Google parent Alphabet posts better-than-expected Q1 earnings

Alphabet's first-quarter revenue increased to $69.7 billion from $68 billion in the year-ago period, while net profit dropped to $15.1 billion from $16.4 billion.

Google parent Alphabet posts better-than-expected Q1 earnings

Wednesday April 26, 2023,

4 min Read

Googleparent Alphabethas posted better-than-expected first-quarter results, on the back of advertising revenue and demand for cloud services.

Meanwhile, shares of the company rose nearly 4% in after-hours trading, before slowing down to 1.6%, after the company announced a $70-billion stock repurchase authorisation.

Alphabet reported a revenue of $69.7 billion in the first quarter, above analysts’ estimates of $68.9 billion, according to Refinitiv data. However, revenue growth slowed to 3% from 23% in the corresponding period of the last fiscal year. Its revenue in the year-ago period was $68 billion.

Alphabet’s Q1 net profit dropped to $15.1 billion (or $1.17 per share) from $16.4 billion ($1.23 per share) in the year-ago period. This was beyond analysts’ expectations of $1.07 per share, according to Refinitiv estimates.

“We are pleased with our business performance in the first quarter, with search performing well and momentum in Cloud,” Sundar Pichai, Chief Executive Officer of Alphabet and Google, said in a statement.

“On cloud, we continue to be on a long and exciting journey to build that business. Cloud delivered profitability this quarter and we remain focused on long-term value creation here,” he said, during the first-quarter earnings call.

Google Cloud Platform, the company’s cloud-computing unit, competes with Amazon Web Services and Microsoft Azure. In the first quarter, the cloud-computing arm registered a profit of $191 million, against a loss of $706 million in the prior year. Revenue from the unit rose 28% to $7.4 billion from $5.8 billion the year earlier.

Most of Alphabet’s revenue comes from Google ads. Google’s advertising revenue, including Google Search, YouTube ads, and Google Network, was $54.5 billion in the first quarter, compared with $54.6 billion in the year-ago period. Its advertising business witnessed a second sequential drop in the quarter.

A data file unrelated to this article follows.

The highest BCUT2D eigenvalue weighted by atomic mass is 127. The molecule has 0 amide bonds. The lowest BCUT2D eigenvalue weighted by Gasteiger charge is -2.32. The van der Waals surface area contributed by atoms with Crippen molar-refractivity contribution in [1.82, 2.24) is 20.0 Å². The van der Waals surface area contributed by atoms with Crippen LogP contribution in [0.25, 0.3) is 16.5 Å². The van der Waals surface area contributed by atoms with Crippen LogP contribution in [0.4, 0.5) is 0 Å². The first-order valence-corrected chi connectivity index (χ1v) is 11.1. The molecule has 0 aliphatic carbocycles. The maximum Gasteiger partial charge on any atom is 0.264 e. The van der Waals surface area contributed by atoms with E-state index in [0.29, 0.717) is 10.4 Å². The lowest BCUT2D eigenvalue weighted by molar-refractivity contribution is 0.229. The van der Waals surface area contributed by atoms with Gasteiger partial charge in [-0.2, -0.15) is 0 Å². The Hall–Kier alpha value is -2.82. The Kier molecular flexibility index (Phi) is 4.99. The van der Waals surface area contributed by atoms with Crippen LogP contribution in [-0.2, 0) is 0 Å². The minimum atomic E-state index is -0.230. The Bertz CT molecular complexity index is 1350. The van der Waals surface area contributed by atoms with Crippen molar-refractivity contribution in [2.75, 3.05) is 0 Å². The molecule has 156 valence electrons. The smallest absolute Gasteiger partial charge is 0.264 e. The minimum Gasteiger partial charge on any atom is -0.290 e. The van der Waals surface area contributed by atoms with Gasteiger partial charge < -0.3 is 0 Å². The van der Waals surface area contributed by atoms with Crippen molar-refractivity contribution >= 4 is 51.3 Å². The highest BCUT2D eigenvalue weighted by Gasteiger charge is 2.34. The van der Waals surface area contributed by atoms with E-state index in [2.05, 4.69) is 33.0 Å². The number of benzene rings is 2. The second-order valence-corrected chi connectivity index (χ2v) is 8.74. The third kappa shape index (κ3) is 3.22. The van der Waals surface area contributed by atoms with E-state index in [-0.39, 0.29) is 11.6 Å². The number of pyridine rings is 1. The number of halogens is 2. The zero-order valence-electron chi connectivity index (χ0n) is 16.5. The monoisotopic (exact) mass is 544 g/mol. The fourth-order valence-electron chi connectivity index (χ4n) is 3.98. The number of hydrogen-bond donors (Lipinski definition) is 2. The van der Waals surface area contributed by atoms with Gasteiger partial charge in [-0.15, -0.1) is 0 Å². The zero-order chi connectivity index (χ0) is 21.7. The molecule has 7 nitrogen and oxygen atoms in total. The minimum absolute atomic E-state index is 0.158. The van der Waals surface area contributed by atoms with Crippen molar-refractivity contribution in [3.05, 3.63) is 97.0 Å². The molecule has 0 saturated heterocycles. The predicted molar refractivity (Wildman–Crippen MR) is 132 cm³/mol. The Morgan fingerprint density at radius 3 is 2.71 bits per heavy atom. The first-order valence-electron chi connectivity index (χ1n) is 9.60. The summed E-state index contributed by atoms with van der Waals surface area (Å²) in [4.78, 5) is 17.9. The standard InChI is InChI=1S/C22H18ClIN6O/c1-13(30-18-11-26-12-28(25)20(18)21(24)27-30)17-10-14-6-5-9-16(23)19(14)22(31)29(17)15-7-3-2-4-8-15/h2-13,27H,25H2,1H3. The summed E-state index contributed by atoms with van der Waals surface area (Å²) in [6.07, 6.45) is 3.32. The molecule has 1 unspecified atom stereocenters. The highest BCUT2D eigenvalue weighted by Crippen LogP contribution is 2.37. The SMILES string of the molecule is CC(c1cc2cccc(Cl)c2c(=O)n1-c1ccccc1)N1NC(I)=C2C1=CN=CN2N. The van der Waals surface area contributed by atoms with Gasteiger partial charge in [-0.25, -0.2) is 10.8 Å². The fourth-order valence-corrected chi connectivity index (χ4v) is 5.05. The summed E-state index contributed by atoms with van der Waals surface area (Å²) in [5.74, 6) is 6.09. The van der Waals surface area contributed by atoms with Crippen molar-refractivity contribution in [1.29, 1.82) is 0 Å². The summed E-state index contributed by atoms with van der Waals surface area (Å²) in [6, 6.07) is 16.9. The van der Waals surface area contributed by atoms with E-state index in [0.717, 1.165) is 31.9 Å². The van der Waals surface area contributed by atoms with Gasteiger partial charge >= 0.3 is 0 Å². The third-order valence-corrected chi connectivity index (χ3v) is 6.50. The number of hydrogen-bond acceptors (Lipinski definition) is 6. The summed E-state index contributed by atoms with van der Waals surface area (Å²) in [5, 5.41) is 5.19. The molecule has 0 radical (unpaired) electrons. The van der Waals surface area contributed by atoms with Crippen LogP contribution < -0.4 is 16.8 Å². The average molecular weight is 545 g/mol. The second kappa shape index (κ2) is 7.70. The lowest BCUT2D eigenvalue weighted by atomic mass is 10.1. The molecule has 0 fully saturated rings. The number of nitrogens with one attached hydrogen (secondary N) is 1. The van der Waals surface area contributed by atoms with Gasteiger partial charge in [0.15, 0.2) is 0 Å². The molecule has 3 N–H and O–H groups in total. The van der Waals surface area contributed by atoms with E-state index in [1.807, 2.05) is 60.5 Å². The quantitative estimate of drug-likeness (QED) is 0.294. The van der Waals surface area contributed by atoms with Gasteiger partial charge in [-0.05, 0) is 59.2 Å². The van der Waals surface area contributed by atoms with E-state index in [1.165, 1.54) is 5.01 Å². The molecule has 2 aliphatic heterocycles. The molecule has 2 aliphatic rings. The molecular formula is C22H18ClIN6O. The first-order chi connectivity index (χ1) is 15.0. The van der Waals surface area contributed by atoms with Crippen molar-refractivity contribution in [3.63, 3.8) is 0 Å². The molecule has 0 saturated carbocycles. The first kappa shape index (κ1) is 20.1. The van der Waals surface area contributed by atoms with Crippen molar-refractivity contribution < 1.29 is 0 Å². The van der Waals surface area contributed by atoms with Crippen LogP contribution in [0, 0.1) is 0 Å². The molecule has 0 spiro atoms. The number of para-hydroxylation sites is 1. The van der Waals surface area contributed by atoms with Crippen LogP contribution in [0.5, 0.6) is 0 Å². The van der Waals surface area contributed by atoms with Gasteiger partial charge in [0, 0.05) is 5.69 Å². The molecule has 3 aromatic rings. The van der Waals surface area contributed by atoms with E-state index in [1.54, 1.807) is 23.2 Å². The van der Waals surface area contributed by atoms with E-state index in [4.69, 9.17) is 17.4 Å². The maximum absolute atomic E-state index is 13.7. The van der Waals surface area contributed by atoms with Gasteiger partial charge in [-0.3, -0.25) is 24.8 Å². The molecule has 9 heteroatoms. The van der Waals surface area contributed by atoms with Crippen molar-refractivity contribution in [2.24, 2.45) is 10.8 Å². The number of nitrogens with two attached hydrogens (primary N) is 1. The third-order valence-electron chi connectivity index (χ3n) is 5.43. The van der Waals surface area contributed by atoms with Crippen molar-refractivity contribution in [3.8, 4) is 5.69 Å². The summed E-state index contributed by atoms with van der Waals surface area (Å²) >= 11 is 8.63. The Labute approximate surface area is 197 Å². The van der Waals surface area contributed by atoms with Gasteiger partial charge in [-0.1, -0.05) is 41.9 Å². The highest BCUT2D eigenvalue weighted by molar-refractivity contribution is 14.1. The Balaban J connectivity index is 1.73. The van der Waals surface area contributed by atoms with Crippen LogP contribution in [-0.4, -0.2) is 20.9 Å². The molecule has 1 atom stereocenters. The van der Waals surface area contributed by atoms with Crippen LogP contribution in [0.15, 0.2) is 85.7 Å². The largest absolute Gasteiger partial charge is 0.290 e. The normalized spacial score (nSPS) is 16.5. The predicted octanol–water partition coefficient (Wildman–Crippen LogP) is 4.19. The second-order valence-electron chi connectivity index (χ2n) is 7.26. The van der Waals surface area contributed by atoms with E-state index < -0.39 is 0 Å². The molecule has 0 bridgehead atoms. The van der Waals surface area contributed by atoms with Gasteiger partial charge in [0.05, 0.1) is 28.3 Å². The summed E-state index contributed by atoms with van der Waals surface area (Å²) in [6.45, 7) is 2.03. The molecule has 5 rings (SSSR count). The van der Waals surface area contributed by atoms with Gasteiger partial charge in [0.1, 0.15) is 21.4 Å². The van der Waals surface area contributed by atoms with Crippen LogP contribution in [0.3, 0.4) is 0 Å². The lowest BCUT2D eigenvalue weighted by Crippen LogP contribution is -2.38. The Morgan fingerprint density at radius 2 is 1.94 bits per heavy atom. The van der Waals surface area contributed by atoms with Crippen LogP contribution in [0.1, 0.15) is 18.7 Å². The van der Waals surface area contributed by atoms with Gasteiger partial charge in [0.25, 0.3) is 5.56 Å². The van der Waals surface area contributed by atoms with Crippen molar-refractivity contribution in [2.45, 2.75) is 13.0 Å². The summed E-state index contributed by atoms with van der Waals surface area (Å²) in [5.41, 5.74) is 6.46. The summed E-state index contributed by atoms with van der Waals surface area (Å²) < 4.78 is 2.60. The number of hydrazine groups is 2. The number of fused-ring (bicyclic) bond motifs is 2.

However, revenue from Google’s search, its largest business, rose nearly 2% to $40.4 billion in Q1. On the other hand, YouTube’s ad sales decreased by 2.5% to $6.6 billion.

“In YouTube ads, we saw signs of stabilisation and performance,” said Philipp Schindler, Senior Vice President and Chief Business Officer of Alphabet and Google.

Pichai Google

Sundar Pichai, Chief Executive Officer of Alphabet and Google.

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During the first-quarter earnings call, Pichai also spoke about the opportunities that artificial intelligence (AI) enables for consumers, its partners, and its business.

“In March, we introduced our experimental conversational AI service called Bard. We have since added our PaLM model to make it even more powerful, and Bard can now help people with programming and software development tasks, including code generation, (with) lots more to come,” he noted.

“We will continue to incorporate generative AI advances to make Search better in a thoughtful and deliberate way,” Pichai added.

Last week, the company announced that it is bringing together a part of Google Research (the Brain Team) and DeepMind to accelerate its progress in AI. 

As of March 31, 2023, Alphabet’s employee count was 1,90,711, up from 1,63,906 in 2022. The number at the end of the first quarter includes almost all of the employees affected by its workforce reduction, the company said. Most of those affected will no longer be reflected in the company's headcount by the end of the second quarter of 2023, said Alphabet.

Alphabet stated that it incurred $2.6 billion in charges related to reductions in its workforce and office space in the first quarter.

Speaking about the headcount outlook for the year, Ruth Porat, Chief Financial Officer of Alphabet and Google, noted that the company is “meaningfully slowing the pace of hiring” in 2023, while still investing in priority areas, particularly for top engineering and technical talent.

“We remain committed to delivering long-term growth and creating capacity to invest in our most compelling growth areas by re-engineering our cost base,” Porat said.

“In terms of the operating environment, our results in the first quarter reflected ongoing headwinds due to a challenging economic environment and the outlook remains uncertain,” she added.

Edited by Affirunisa Kankudti